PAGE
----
US Open champion Daniil Medvedev said he is eager to play in the Australian Open in January but could not confirm his participation if only players who have been vaccinated against Covid-19 are allowed in Melbourne.
Victoria’s premier Daniel Andrews said this week that no unvaccinated players would be permitted to play in the tournament despite prime minister Scott Morrison earlier saying they could compete but only after undergoing a two-week quarantine.
Medvedev refused to disclose his vaccine status and said he preferred to keep his medical records private, a stance similar to that of world No 1 Novak Djokovic.
“I always said it, that I really like Novak’s answer about this. I want to keep my medical, no matter if it’s about vaccine, leg injury, head injury… I want to keep my medical private for a reason,” said the world No 2 ahead of the Paris Masters.
“I feel like tennis is such a brutal sport where you’re always one on one against your opponent, and any information you give him can go against you.
“If you’re playing Australia, it’s obvious you’re vaccinated. So that’s why I said I’m willing to play Australia, but I won’t say if you’ll see me there, but we’re going to see in January.”
Djokovic, returning to action in Paris for the first time since his loss in the US Open final, said he would wait for Tennis Australia to confirm what the rules will be on quarantines and vaccinations before he makes his decision on whether to chase a record 21st grand slam title.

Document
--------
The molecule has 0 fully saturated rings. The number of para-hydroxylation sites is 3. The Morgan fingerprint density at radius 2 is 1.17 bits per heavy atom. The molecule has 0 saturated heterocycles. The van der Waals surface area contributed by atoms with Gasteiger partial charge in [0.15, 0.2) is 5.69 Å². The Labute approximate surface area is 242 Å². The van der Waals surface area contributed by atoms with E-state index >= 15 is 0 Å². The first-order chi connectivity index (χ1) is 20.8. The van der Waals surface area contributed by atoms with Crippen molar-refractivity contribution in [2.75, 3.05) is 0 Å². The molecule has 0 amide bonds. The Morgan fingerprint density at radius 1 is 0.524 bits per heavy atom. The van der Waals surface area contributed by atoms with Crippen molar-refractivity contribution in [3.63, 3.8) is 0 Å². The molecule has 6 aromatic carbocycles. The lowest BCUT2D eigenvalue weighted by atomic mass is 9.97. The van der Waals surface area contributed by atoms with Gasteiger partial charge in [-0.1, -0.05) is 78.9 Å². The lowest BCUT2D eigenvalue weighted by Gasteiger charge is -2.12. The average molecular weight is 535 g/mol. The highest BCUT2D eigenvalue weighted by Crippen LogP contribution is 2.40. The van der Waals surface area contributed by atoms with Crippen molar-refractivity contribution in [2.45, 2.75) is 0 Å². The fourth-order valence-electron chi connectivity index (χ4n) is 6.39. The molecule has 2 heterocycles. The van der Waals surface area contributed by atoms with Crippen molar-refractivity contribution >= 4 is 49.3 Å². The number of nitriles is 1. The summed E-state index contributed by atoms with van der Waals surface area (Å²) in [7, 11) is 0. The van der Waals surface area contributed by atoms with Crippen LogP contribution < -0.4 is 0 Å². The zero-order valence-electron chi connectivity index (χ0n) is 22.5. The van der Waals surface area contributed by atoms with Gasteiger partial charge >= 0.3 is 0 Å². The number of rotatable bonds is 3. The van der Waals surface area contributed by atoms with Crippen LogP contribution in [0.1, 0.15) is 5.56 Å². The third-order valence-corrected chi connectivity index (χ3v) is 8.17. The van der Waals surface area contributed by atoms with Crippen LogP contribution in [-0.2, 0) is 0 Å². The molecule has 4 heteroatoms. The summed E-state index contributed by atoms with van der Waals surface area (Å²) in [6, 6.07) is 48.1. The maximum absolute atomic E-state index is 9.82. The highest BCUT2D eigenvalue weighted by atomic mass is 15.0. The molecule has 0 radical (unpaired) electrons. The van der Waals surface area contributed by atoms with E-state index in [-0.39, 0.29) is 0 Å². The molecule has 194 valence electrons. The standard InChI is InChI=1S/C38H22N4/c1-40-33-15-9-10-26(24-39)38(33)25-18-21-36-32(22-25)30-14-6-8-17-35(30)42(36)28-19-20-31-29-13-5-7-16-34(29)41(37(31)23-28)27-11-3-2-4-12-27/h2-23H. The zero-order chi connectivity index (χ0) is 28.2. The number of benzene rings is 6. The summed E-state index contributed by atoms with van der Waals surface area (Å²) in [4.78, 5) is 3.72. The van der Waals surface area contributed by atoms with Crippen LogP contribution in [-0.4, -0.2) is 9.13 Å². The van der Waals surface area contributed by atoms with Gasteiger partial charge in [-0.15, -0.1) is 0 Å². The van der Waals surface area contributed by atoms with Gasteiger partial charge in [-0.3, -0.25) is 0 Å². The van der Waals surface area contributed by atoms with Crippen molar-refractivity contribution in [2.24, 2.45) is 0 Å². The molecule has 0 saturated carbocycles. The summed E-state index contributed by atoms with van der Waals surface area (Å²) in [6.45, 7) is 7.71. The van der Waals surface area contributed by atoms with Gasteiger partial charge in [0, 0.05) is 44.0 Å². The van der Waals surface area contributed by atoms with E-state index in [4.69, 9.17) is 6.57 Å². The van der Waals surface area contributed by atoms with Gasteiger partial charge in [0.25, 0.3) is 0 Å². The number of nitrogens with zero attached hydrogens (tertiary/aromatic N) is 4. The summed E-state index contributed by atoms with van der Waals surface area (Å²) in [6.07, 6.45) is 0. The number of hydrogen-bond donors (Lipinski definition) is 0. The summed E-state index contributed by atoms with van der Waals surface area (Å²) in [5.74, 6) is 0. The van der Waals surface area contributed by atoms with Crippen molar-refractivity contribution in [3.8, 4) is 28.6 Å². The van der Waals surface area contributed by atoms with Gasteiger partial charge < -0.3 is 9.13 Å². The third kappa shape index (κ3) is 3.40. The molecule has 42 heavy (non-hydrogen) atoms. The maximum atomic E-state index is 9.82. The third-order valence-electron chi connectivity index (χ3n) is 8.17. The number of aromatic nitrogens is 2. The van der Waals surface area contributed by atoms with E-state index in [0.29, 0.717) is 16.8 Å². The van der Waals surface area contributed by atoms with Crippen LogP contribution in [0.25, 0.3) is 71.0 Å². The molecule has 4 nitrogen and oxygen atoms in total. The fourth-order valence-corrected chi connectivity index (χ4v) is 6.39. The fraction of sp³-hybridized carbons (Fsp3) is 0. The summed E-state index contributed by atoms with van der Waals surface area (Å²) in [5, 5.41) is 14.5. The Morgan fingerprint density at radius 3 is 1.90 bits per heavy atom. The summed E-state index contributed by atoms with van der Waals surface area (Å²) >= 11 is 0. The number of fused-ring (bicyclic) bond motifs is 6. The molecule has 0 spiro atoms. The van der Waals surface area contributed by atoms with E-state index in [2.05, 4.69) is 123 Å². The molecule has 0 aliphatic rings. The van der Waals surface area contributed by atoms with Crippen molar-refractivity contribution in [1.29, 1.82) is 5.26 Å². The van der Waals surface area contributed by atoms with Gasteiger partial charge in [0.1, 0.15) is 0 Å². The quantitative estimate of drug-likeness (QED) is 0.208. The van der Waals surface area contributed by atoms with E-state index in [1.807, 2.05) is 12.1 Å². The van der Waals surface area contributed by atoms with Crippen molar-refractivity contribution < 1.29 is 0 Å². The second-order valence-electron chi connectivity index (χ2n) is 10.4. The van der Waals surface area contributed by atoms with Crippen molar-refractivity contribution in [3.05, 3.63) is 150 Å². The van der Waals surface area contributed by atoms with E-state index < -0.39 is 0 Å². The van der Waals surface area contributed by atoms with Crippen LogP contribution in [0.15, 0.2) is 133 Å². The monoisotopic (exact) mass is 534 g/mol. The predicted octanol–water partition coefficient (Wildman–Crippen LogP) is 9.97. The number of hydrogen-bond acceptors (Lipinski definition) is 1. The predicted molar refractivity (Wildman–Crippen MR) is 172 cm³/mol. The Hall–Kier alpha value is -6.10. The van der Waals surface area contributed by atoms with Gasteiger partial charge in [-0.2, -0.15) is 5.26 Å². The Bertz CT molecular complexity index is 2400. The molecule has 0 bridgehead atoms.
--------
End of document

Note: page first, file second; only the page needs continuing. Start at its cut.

“Right now we don’t have any official announcement or statement,” said Djokovic. “So until that’s out, I won’t be talking about this anymore.
“When official condition requirements to travel to Australia and play in Australia are out, then obviously I’ll see what I personally do with that, and also the bigger group of the players because the situation is obviously different in Australia than most parts of the world.”
Medvedev, who will finish the year following the conclusion of the Davis Cup Finals in December, also called for administrators to shorten the length of the season and reduce the workload of players.
“We’re probably the only top sport that is playing 11 months a year… so you’re going to have like two-and-a-half weeks [after the Davis Cup] of the off-season to prepare for Australian Open, which is obviously not enough," Egli ha detto.
“So it’s a very tough topic where I could speak for hours, and I actually have no real answer, ma, Sì, it would be better if the season would be a bit shorter.”